Pellegrini’s Job Shouldn’t Be in Danger

James Yorke at Stats Bomb:

Plenty more media commentary has had a quick look at the table and spotted how close Arsenal and Man Utd are to the top two and in particular City. They have then presumed that City’s position in the top two is under threat and they are vulnerable to challengers. The numbers just don’t support this analysis. The trouble for City is mainly in perception, which is of course functionally irrelevant. Their season last year was so fluid and goal laden that any normal regression would look underwhelming. That they have regressed yet still maintained huge shot dominance is actually impressive. Their shot ratios over this year and last are now almost identical and it has been their raw conversion that has fallen off. No other team in the league approaches 8 shots and 3 shots on target over and above their opposition. Their current record of 18-7-5 is only six points behind their comparative record from last year of 21-4-5 and whilst I could easily be wrong I will be surprised if the owners rescind Pellegrini’s contract. Certainly they shouldn’t. There is no Champions League heritage to protect, disappointment there has no prior measure of success and the team remains very talented and strong.

Arguing Against the Away Goals Rule

Tommo Newton putting forth a great argument that we should do away with the away goals rule, writing for Four Four Tweet:

So the away goal causes exactly what it set out not to do, stifle good football and force teams to think about not conceding at home, rather than actually trying to score goals. It leads to a nervy first leg where the home side don’t want to commit men forward, and the away side are more than content to sit back, absorb the pressure and take a draw, rather than trying to win the game, a dull first leg is usually a by-product of the away goal rule.

He makes more good arguments:

As previously mentioned, the rule was introduced in the 60’s to offer a fairer tie breaker than the toss of a coin. In those days, it was the fairest way. Now we have extra time and penalties, which are a much fairer and relevant way of settling ties. Both the beautiful game and the world in general are unrecognisably different to what they were back in those days, and the away goal was a much harder feat, that’s because European away days were very, very different back then. Pitches were varied in size and quality which would completely alter a team’s play. Whereas now the standards of pitch are so advanced that playing on the surface away from home isn’t too dissimilar from playing at home. An away day was a lot more uncomfortable, playing in a completely unknown place, were travel was a lot harder and crowds more hostile.

I hadn’t thought too much about the away goals rule — it’s so entrenched in my mind as a European Cup competition basic — but Tommo makes a great case. I would not be against making the experiment of skipping it. For fairness sake, the extra-time in the second leg should also be scrapped but it is likely too much to also cancel.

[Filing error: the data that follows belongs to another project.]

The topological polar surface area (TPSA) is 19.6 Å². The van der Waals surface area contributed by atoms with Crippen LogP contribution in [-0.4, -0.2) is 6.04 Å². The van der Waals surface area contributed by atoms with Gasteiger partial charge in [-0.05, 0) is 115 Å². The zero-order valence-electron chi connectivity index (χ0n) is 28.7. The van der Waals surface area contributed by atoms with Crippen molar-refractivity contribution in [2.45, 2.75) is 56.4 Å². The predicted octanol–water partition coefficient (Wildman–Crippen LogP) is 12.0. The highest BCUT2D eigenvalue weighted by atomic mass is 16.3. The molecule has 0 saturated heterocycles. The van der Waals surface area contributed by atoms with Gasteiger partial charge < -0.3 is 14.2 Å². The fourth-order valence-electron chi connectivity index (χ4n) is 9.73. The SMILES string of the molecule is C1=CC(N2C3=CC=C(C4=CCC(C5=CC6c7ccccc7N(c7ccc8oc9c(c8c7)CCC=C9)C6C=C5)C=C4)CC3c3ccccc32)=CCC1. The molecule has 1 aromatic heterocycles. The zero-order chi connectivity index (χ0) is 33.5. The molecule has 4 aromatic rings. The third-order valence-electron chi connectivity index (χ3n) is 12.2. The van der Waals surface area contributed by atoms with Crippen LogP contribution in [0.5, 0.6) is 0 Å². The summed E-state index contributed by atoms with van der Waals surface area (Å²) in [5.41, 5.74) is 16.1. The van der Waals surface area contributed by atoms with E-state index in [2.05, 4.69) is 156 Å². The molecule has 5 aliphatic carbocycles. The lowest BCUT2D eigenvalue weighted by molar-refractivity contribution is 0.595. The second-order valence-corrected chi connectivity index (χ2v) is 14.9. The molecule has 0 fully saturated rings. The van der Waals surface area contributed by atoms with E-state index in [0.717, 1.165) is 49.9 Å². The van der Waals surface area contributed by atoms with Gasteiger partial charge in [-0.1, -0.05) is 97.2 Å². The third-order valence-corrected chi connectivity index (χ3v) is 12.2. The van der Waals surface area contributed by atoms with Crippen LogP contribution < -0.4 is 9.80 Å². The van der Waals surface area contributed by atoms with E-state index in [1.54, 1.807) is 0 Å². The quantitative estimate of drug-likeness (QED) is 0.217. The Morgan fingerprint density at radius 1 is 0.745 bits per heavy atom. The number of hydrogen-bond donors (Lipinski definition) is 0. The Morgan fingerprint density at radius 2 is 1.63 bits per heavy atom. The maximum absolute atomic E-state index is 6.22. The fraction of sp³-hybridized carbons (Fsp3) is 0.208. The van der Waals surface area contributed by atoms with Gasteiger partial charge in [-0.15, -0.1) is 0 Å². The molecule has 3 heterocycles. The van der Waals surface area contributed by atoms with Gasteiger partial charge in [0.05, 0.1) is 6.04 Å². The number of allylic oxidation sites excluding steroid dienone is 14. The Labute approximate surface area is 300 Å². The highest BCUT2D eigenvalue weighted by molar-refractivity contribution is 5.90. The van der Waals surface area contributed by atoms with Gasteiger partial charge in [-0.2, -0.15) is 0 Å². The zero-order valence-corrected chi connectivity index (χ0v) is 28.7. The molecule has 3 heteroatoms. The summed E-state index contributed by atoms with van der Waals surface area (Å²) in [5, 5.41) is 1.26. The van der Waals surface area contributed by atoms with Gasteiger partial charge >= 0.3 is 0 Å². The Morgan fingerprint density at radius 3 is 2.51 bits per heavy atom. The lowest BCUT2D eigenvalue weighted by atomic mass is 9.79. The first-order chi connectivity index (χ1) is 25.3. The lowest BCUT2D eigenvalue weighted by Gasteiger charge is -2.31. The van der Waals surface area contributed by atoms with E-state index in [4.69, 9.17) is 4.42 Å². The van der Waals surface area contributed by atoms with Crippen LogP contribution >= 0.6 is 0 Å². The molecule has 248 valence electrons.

Mata and Herrera Should Play More for Manchester United

Mike L. Goodman for Grantland:

Given how influential those two players have been once given consistent playing time — and considering how big-ticket transfers, like Ángel Di María and Radamel Falcao, have struggled — it’s enough to make you wonder how far up the table United might be had van Gaal started playing the Iberian pairing from the get-go.

Supporters Hold Back Balotelli

Carlo Campo for The Score:

Judging by Balotelli’s initial reaction, he was more than prepared to receive a second yellow card by retaliation. But luckily for Mario, some quick-thinking supporters restrained him to prevent a classic Balotelli-esque incident from unfolding.

Liverpool’s best performer of the day, that supporter.

Mata’s Brilliance and Gerrard’s Folly

Richard Jolly for ESPN FC:

If Gerrard encapsulated the bad-tempered nature of this most ferocious of rivalries, the match was settled by the calmest man on the pitch. Juan Mata can bring equanimity to even the most frenzied of occasions. He lent class, scoring an opener with nonchalant precision, following a similarly incisive pass from Herrera, and the ultimate decider with enviable flair. A scissor kick prompted mentions of Mark Hughes, United’s greatest volleyer of his generation, and, since it followed Angel Di Maria’s chip, it almost amounted to a £100 million goal. Di Maria cost £59.7 million, Mata £37.1 million.

“Moneyball Goes Dutch”

Motez Bishara for CNN:

Spend-thrift baseball executive Billy Beane — made famous by Brad Pitt’s Oscar-nominated portrayal in “Moneyball” — is taking up a position with Dutch club AZ Alkmaar.

Barcelona 2-1 Real Madrid

Sid Lowe for The Guardian:

Barcelona and Real Madrid have traded places; they may also have traded roles. Four points ahead eight games ago, Madrid are now four points behind after Barcelona beat them in a chaotic, open gamein which it was the Catalans who scored with a header from a corner and a goal on the break. Jérémy Mathieu and Luis Suárez got them and if Barcelona ended this match on top, chasing a third goal that would have seen then not only climb four points clear but also equal the head-to-head goal difference with Madrid, for much of the night they had held on.

Liverpool 1-2 Manchester United

Sam Tighe for Bleacher Report:

Emre Can was the man who challenged for that ball, and he lost out. And that set a tone for the rest of the afternoon as the Belgian became an easy outlet for David de Gea and Co. to hit. Multiple passes were threaded through to him, and United began building play through Fellaini from his position in left-central midfield, attracting the press and then flicking it out to the right in space.

It’s something Internazionale used to do, building on the left then switching to Maicon on the right with space to run into; it’s a devastating tactic if you can hold it long enough to attract markers then free your spare man.

Interesting conclusion. If true, it would mean Mata’s goal was planned out — an outlet to Fellaini, who passed it sideways to Herrera, who in turn threaded the ball to Mata to score.